Sunday, August 3, 2014

The Jesus Code by O. S. Hawkins

Hawkins was intrigued by the questions Jesus asked. The gospels have over 150 of them. Seeing that it was a way of instruction, Hawkins chose 52 from the Bible, ones he thought every Christian should be able to answer.

He begins with the serpent's question and encourages to know that what God says in His Word is true. From Joseph we are encouraged to know our dreams are from God and then keep following them. We learn the remedy for discouragement from the Israelites in the wilderness. From David, we learn to keep our promises and how to recognize sin's course. We learn how to recognize and deal with depression from Elijah and how to finish well from Nehemiah. We learn about worship and the fear of the Lord from Isaiah's experience, and what the Lord requires from Micah. Other topics include resentment, tithing, worry, pluralism, neighbors, heavenly heart burn, Jesus' second coming, repentance and much more. Perhaps the most important question included is that of the jailer in Acts 16. “What must I do to be saved?” (Week 46)

Hawkins has written great spiritual lessons revolving around each of the 52 questions. These would be great for weekly devotional reading and meditation. The book would make a great gift too.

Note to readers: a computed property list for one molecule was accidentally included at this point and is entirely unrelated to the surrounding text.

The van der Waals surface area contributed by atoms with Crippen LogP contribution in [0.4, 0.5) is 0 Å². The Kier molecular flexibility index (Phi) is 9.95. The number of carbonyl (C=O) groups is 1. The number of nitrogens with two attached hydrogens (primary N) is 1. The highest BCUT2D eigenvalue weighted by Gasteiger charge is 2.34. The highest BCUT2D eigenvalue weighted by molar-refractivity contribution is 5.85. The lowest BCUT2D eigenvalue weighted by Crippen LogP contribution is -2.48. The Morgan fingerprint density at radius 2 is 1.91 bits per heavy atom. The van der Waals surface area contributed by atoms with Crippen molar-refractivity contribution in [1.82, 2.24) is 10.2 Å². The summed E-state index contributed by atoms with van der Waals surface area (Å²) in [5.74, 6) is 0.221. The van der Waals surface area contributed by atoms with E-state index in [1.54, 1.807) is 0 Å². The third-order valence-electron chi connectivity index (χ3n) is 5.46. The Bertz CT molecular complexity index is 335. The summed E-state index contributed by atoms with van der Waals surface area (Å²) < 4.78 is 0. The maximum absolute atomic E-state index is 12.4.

He writes in the Epilogue that he chose these questions to be able to address the broadest spectrum of topics possible. Also in the Epilogue is an encouragement to accept Jesus as Savior and a prayer.

O. S. Hawkins has been a pastor for more than twenty-five years. He has a DMin and several honorary degrees. He is president of GuideStone Financial Resources, serving workers in Christian organizations with retirement and benefit services needs. He is the author of over twenty-five books and preaches regularly at conferences and churches across the nation. You can find out more about him and his work at

Thomas Nelson, 288 pages.

I received a complimentary egalley of this book from the publisher for the purpose of an independent and honest review.

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